The Biggest Loser
The Biggest Loser was a televised weight loss competition that required participants to restrict their calorie intake to 1,200 to 1,600 kcal and exercise for four to eight hours every day. It premiered in 2004 and was canceled in 2016 due to poor publicity. News headlines claimed metabolic adaptations continued for six years following participants’ weight loss after a peer-reviewed journal article was published in Obesity. A letter to the editor published later that year in the same journal pointed out the flawed methods, which led researchers to conclude that “persistent metabolic adaptation” was still present six years after weight loss.6,64 RDs have the responsibility of analyzing the research to properly inform their clients and the public of falsehoods and facts about weight management in the media. In The Biggest Loser study—for example, different methods, some unvalidated—were used to measure the contestants’ BMR at the time of the study and again six years later, making the data questionable. In addition, only 16 contestants were included in the study, also making it unreliable due to such a small group of people.64

Preventing or Repairing a ‘Damaged’ Metabolism
A damaged metabolism is one that has slowed to the point of making weight loss extremely difficult or impossible. This slowing of RMR is believed by many scientists to exceed the expected damage with the change in body composition and can be permanent; however, other researchers have disputed this notion.65 There are multiple approaches with the potential to prevent or reverse the metabolic harm attributed to prolonged calorie restriction. Although whether or not permanent damage to metabolism from losing weight remains a controversial topic, health practitioners can equip those wishing to maintain weight loss with numerous promising methods focused on dietary changes and regular exercise for success.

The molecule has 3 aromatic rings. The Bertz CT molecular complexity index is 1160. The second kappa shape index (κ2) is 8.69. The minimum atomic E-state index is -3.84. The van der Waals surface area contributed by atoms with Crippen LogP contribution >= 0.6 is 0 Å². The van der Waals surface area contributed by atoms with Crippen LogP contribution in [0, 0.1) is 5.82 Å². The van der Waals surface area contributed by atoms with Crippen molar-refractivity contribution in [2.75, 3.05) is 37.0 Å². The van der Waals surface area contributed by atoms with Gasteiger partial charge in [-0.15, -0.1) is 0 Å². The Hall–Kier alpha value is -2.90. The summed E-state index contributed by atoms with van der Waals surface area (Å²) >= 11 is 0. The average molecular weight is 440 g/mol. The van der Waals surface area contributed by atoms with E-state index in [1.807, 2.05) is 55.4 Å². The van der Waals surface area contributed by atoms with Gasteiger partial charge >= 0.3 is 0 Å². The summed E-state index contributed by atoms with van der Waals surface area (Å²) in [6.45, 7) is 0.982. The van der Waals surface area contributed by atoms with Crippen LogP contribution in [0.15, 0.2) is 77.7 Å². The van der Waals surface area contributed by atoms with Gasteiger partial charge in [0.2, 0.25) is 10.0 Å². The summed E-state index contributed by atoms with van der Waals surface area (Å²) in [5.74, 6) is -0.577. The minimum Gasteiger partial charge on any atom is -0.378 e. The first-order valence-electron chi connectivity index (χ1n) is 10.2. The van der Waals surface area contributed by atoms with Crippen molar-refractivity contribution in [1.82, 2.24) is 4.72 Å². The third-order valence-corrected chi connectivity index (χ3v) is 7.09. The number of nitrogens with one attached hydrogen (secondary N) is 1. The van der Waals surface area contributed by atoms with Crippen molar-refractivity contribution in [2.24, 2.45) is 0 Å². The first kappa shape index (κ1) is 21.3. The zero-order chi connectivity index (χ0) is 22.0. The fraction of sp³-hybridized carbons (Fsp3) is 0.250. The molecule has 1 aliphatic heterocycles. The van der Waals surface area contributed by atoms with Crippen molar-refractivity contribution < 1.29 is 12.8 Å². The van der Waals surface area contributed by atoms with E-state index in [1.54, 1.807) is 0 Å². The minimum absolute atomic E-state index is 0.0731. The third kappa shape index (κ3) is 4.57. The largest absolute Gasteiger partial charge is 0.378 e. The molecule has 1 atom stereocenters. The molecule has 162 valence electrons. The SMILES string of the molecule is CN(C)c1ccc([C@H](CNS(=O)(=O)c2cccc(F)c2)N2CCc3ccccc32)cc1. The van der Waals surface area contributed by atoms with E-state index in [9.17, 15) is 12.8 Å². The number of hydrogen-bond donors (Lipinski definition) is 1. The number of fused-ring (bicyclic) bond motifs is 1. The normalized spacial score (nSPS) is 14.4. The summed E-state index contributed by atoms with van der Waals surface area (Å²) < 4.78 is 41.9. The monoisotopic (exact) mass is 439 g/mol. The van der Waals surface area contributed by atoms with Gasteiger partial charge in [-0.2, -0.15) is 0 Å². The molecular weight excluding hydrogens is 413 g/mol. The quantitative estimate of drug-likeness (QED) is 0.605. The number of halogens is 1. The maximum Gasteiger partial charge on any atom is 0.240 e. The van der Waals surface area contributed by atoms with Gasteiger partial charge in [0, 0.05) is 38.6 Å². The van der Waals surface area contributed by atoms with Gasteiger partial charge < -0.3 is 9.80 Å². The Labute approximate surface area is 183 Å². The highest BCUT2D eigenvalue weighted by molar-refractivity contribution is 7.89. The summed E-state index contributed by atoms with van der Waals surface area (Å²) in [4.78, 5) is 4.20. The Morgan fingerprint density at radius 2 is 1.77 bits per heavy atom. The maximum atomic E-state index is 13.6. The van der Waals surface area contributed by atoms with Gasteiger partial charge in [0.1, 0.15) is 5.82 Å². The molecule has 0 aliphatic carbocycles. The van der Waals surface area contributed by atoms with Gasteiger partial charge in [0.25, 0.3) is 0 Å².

High Protein Diet/The PREVIEW Study
A high protein diet may attenuate some of the metabolic adaptations that accompany weight loss. One reason for this is that protein requires a significantly greater amount of energy to digest than carbohydrate or fat, thereby increasing postprandial energy expenditure to a larger extent. Protein is also satiating, allowing for a calorie deficit without feeling deprived and without the effect on hormones that induce appetite and hunger. This macronutrient supports the maintenance of lean muscle mass, helping preserve metabolism.66,67

The Preview Study was a randomized clinical trial conducted in eight different countries over three years with 2,326 adults aged 25 to 70. An eight-week weight loss period was followed by a 148-week weight maintenance stage. Researchers assigned men and women to two different macronutrient ratios: 25% protein, 30% fat, and 45% carbohydrate (“high protein”), or 15% protein, 30% fat, and 55% carbohydrate (“moderate protein”). The study concluded that the high protein diet mitigated the adaptive thermogenesis that occurs with weight loss, increased energy expenditure, and created a negative energy balance when compared with the moderate protein diet.68 RDs can recommend a higher protein intake for clients seeking weight loss if it’s realistic and not clinically contraindicated; this approach doesn’t suit everyone. A diet high in protein may worsen certain chronic health conditions, such as renal or liver disease. High protein intake also may be harmful to healthy adults, with some studies suggesting an increased risk of cancer, acceleration of CVD, and bone disorders.69

Intermittent Fasting
Intermittent fasting (IF), also known as intermittent energy restriction, alternates periods of fasting or consuming very few calories with unrestrained eating. There are an infinite number of possible IF diets. The 5:2 diet, for example, involves five days of ad libitum eating followed by two days of fasting or severely limiting calorie intake. A variation of the 5:2 diet is alternate-day fasting, where a one-day fast may separate any number of days of unrestricted food consumption. Another common approach to IF, time-restricted eating (TRE), is having a window of time each day, most commonly eight hours, within which one can eat freely. The other 16 hours are spent fasting. Most individuals using IF to lose weight instead of a traditional low-calorie diet do so because it’s seemingly more tolerable mentally and physically; however, there are other potential benefits. Intermittent energy restriction may counteract the undesirable hormonal shifts and the decline in RMR that occur with a traditional diet.70,71

In one eight-week study, 34 male subjects who regularly lifted weights were divided into two groups: one group followed the TRE method of weight loss, permitted to eat within an eight hour window, while the others spread their meals throughout the day. Both groups maintained their FFM, but the TRE subjects also had a decrease in their fat mass, supporting the theory that IF may preserve metabolism despite caloric restriction.72